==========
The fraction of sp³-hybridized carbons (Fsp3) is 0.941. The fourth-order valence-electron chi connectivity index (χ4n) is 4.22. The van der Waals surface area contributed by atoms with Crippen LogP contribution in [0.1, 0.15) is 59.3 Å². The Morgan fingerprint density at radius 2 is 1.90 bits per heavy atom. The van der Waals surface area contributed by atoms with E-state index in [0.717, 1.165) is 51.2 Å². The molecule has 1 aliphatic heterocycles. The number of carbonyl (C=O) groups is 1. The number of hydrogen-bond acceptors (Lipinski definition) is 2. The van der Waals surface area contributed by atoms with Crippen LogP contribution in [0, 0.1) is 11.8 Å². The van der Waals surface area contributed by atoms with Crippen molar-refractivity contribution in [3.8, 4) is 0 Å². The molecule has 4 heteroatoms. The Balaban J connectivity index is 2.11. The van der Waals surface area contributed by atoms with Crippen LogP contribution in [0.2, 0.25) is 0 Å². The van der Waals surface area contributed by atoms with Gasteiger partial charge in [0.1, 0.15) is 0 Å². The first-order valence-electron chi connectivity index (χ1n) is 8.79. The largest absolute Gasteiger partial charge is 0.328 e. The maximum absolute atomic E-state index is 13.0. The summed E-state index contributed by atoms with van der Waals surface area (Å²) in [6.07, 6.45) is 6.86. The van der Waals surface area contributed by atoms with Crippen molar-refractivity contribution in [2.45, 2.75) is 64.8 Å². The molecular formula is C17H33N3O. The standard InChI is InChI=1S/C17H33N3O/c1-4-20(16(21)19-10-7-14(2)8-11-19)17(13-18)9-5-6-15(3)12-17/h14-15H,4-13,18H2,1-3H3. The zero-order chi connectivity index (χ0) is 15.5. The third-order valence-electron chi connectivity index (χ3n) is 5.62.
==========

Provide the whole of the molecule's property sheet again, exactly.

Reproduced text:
The fraction of sp³-hybridized carbons (Fsp3) is 0.941. The fourth-order valence-electron chi connectivity index (χ4n) is 4.22. The van der Waals surface area contributed by atoms with Crippen LogP contribution in [0.1, 0.15) is 59.3 Å². The Morgan fingerprint density at radius 2 is 1.90 bits per heavy atom. The van der Waals surface area contributed by atoms with E-state index in [0.717, 1.165) is 51.2 Å². The molecule has 1 aliphatic heterocycles. The number of carbonyl (C=O) groups is 1. The number of hydrogen-bond acceptors (Lipinski definition) is 2. The van der Waals surface area contributed by atoms with Crippen LogP contribution in [0, 0.1) is 11.8 Å². The van der Waals surface area contributed by atoms with Crippen molar-refractivity contribution in [3.8, 4) is 0 Å². The molecule has 4 heteroatoms. The Balaban J connectivity index is 2.11. The van der Waals surface area contributed by atoms with Crippen LogP contribution in [0.2, 0.25) is 0 Å². The van der Waals surface area contributed by atoms with Gasteiger partial charge in [0.1, 0.15) is 0 Å². The first-order valence-electron chi connectivity index (χ1n) is 8.79. The largest absolute Gasteiger partial charge is 0.328 e. The maximum absolute atomic E-state index is 13.0. The summed E-state index contributed by atoms with van der Waals surface area (Å²) in [6.07, 6.45) is 6.86. The van der Waals surface area contributed by atoms with Crippen molar-refractivity contribution in [2.45, 2.75) is 64.8 Å². The molecular formula is C17H33N3O. The standard InChI is InChI=1S/C17H33N3O/c1-4-20(16(21)19-10-7-14(2)8-11-19)17(13-18)9-5-6-15(3)12-17/h14-15H,4-13,18H2,1-3H3. The zero-order chi connectivity index (χ0) is 15.5. The third-order valence-electron chi connectivity index (χ3n) is 5.62.